There are absolutely no limits to bad faith in politics. The grotesquely laughable debate about France’s place in NATO is just the latest example.
First, it is not correct to speak, as people are doing everywhere, of France’s “return” to the alliance. This is because France never actually left NATO. In 1966, under the leadership of President Charles de Gaulle, France left NATO’s integrated military command, but it didn’t leave the political council. According to French Defense Minister Herve Morin, France participates, and has always participated, in 36 of the 38 NATO committees. France has soldiers in two of the three main theaters (Kosovo, Afghanistan) in which NATO forces are engaged.
It is absurd, then, for people to say, in reaction to President Nicolas Sarkozy’s decision to rejoin NATO’s military command, that France will lose its influence by reclaiming its place on the Defense Planning Committee. It’s all the more absurd since France could very well obtain, in exchange, command of the organization’s Allied Command Transformation center (Norfolk, Va.) and the joint headquarters (Lisbon, Portugal). Today, France commands nothing. Our soldiers risk their lives without our having the least influence on strategy decisions. Soon French generals will be seated in the holy of holies, in Norfolk, where new weapons systems are conceived. Loss of influence? Really?
It is false, factually and simply false, to pretend that in doing this France is going to align itself with the “American Empire.” It is obvious that the opposite will happen: Not only have times changed since the era when NATO could have been seen as an instrument of the United States, not only has NATO led a number of operations (Kosovo, Bosnia, the bombardment of Belgrade) on European soil and at Europe’s request, but, finally, in one recent case at least (Georgia’s and Ukraine’s bids to join the organization), we have also seen Europe say no to America and, alas, prevail. It is by being a NATO member without actually being there, by sitting on all its committees except those where the critical choices are discussed, that France leaves it to others to steer the boat: It is by resuming its place, rediscovering its voice, and participating in NATO’s debates that France will give itself the means to weigh in, advocate for its interests and, when necessary, go against American interests.
It is not only false but scandalous to throw the public into a panic by brandishing the specter of “wars that we don’t want and will find ourselves mechanically dragged into.” It is scandalous because, with one exception (in the case where a member country is directly attacked), the rule is that of unanimity. It is odious because, once an eventual intervention is decided upon, it is up to each member country to decide whether to commit troops, and how many, to the operation. And this outcry makes a mockery of true debate, ignoring the facts: In the case of the Iraq war alone, Germany’s wholehearted membership in the organization’s structures did not prevent it from opposing the war with just as much firmness as a France supposedly fortified by its sovereign “exception.”
And as for the argument that, by rejoining NATO’s military command, we would sacrifice the only worthy project--that of unified European defense--well, that’s another joke. Because finally there are quite a few obstacles to the defense of Europe. But there is at least one obstacle that Sarkozy’s decision will eliminate: namely, our partners’ suspicion of us, of our choice to be a lone ranger within NATO.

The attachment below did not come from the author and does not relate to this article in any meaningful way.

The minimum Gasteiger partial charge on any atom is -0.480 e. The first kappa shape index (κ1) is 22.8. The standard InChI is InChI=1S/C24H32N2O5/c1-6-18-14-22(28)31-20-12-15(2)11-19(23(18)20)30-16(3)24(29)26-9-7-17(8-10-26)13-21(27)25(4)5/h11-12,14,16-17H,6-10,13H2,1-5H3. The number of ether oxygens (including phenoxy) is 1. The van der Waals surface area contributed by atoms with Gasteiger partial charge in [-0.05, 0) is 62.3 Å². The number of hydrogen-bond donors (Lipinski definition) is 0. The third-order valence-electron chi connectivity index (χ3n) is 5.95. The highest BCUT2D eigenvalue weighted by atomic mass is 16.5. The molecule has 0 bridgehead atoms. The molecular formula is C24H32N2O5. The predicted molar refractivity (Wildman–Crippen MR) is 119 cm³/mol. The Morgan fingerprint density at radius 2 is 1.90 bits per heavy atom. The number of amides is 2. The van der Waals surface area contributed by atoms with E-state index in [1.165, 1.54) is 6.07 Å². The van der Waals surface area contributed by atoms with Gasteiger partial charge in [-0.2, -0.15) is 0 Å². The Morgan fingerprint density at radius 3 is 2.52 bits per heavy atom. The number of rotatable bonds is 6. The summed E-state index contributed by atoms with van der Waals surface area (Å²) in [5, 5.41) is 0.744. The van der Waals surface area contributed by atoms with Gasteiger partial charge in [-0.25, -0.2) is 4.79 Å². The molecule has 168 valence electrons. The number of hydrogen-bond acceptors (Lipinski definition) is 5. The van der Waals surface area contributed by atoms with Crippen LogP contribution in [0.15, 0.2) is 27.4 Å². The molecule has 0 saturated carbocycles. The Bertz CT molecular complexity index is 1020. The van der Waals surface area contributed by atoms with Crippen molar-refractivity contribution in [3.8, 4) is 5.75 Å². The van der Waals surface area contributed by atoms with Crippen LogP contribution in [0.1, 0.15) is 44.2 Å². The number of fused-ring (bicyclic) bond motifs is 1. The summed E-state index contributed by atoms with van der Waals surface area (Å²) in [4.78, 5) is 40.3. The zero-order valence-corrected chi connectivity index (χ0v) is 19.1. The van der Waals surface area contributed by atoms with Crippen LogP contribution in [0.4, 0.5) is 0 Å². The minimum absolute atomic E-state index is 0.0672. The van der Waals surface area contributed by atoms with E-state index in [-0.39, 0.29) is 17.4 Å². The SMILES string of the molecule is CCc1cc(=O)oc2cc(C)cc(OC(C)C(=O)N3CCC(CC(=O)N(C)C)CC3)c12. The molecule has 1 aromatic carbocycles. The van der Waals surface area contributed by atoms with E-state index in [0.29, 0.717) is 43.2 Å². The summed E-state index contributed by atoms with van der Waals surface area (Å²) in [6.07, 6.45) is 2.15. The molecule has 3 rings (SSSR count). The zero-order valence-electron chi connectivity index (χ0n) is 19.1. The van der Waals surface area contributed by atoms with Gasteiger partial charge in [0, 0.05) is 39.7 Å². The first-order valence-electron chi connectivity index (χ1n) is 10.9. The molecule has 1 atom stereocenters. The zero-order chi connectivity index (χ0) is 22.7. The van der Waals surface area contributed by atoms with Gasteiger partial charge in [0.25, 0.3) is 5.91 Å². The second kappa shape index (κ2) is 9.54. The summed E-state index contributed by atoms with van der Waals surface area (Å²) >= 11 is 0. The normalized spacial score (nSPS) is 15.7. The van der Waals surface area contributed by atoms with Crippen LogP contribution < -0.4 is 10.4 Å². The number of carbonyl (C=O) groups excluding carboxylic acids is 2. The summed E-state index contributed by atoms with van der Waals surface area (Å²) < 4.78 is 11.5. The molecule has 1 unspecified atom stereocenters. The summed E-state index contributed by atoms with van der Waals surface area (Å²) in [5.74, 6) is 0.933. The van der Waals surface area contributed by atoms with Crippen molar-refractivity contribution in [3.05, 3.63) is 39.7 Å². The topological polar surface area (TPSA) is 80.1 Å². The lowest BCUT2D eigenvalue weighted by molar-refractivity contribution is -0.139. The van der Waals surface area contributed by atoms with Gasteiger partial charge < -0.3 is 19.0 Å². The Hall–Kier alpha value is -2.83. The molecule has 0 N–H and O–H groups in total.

Can we trust a France bristling with a national independence so often manifested in unsavory friendships (with Saddam’s Iraq, with the expiring USSR, and not to mention the foreign affairs ministry’s sadly famous “Arab policy,” which resulted in France’s developing relationships with authoritarian regimes)? Do we want an organization for European defense that would be formed to the detriment of the Atlantic community (and to our solidarity on principles with other democracies)? Those are the questions that the Hungarians, the Czechs and the Polish are asking themselves, and also the Germans and the Spanish. Those are questions that they will, from this point on, no longer have reason to raise. This is for the greater good of the European construct and its spirit.
That a far-right nationalist French politician like Jean-Marie Le Pen does not want to hear this evidence, is understandable.
That he is joined by the far-left “anti-imperialists” (see Olivier Besancenot and his New Anti-Capitalist Party), is to be expected.
That a handful of Gaullists, sovereigntists and Euroskeptics rally to this pitiful axis, is no big deal either.
But that the socialists on one hand, and Francois Bayrou’s centrists on the other, join their voices to this mediocre chorus, that in so doing so some turn their backs on Francois Mitterand’s memory (he opposed de Gaulle’s decision from the beginning) and others on our Christian democratic heritage (inflexible, as a matter of honor, when faced with such a totalitarian stance); this is truly distressing.
Pavlovian anti-Americanism? Systematic, unnuanced, irresponsible opposition? Or yet again, the inability to understand the post-Cold War world? Everyone will evaluate the situation. And will then implore, as I am here, his friends to pull themselves together.
Bernard-Henri Levy's new book, Left in Dark Times: A Stand Against The New Barbarism, was published in September by Random House.